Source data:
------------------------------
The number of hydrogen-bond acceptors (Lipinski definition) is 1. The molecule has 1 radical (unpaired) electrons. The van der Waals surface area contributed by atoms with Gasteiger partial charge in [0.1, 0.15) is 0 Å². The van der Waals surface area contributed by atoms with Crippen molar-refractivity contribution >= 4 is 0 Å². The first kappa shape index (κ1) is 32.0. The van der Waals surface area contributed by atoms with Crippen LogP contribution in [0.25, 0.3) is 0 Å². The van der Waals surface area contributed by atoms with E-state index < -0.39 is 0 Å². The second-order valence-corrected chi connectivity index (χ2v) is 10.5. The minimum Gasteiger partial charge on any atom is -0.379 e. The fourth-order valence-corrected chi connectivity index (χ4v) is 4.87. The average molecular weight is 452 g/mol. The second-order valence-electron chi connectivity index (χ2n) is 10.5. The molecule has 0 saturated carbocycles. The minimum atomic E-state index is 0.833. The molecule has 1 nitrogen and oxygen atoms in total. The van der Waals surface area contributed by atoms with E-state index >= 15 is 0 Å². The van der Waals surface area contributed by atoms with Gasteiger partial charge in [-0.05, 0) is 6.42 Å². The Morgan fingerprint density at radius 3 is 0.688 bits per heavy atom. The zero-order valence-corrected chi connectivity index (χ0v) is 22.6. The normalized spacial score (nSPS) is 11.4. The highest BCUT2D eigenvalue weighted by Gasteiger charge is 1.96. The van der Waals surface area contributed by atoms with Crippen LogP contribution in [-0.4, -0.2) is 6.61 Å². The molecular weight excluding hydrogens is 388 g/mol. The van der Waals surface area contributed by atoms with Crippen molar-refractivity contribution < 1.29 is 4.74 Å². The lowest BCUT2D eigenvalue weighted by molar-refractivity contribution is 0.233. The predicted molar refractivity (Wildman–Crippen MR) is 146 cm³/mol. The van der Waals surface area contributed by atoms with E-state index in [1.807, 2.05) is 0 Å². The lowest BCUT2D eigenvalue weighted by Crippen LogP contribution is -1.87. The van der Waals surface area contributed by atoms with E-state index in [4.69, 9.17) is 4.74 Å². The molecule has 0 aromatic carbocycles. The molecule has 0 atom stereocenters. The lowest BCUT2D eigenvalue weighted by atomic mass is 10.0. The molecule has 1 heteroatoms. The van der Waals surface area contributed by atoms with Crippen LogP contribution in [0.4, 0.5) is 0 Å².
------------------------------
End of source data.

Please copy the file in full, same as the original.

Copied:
The number of hydrogen-bond acceptors (Lipinski definition) is 1. The molecule has 1 radical (unpaired) electrons. The van der Waals surface area contributed by atoms with Gasteiger partial charge in [0.1, 0.15) is 0 Å². The van der Waals surface area contributed by atoms with Crippen molar-refractivity contribution >= 4 is 0 Å². The first kappa shape index (κ1) is 32.0. The van der Waals surface area contributed by atoms with Crippen LogP contribution in [0.25, 0.3) is 0 Å². The van der Waals surface area contributed by atoms with E-state index < -0.39 is 0 Å². The second-order valence-corrected chi connectivity index (χ2v) is 10.5. The minimum Gasteiger partial charge on any atom is -0.379 e. The fourth-order valence-corrected chi connectivity index (χ4v) is 4.87. The average molecular weight is 452 g/mol. The second-order valence-electron chi connectivity index (χ2n) is 10.5. The molecule has 0 saturated carbocycles. The minimum atomic E-state index is 0.833. The molecule has 1 nitrogen and oxygen atoms in total. The van der Waals surface area contributed by atoms with E-state index >= 15 is 0 Å². The van der Waals surface area contributed by atoms with Gasteiger partial charge in [-0.05, 0) is 6.42 Å². The Morgan fingerprint density at radius 3 is 0.688 bits per heavy atom. The zero-order valence-corrected chi connectivity index (χ0v) is 22.6. The normalized spacial score (nSPS) is 11.4. The highest BCUT2D eigenvalue weighted by Gasteiger charge is 1.96. The van der Waals surface area contributed by atoms with Crippen LogP contribution in [-0.4, -0.2) is 6.61 Å². The molecular weight excluding hydrogens is 388 g/mol. The van der Waals surface area contributed by atoms with Crippen molar-refractivity contribution < 1.29 is 4.74 Å². The lowest BCUT2D eigenvalue weighted by molar-refractivity contribution is 0.233. The predicted molar refractivity (Wildman–Crippen MR) is 146 cm³/mol. The van der Waals surface area contributed by atoms with E-state index in [1.807, 2.05) is 0 Å². The lowest BCUT2D eigenvalue weighted by Crippen LogP contribution is -1.87. The van der Waals surface area contributed by atoms with E-state index in [4.69, 9.17) is 4.74 Å². The molecule has 0 aromatic carbocycles. The molecule has 0 atom stereocenters. The lowest BCUT2D eigenvalue weighted by atomic mass is 10.0. The molecule has 1 heteroatoms. The van der Waals surface area contributed by atoms with Crippen LogP contribution in [0.4, 0.5) is 0 Å².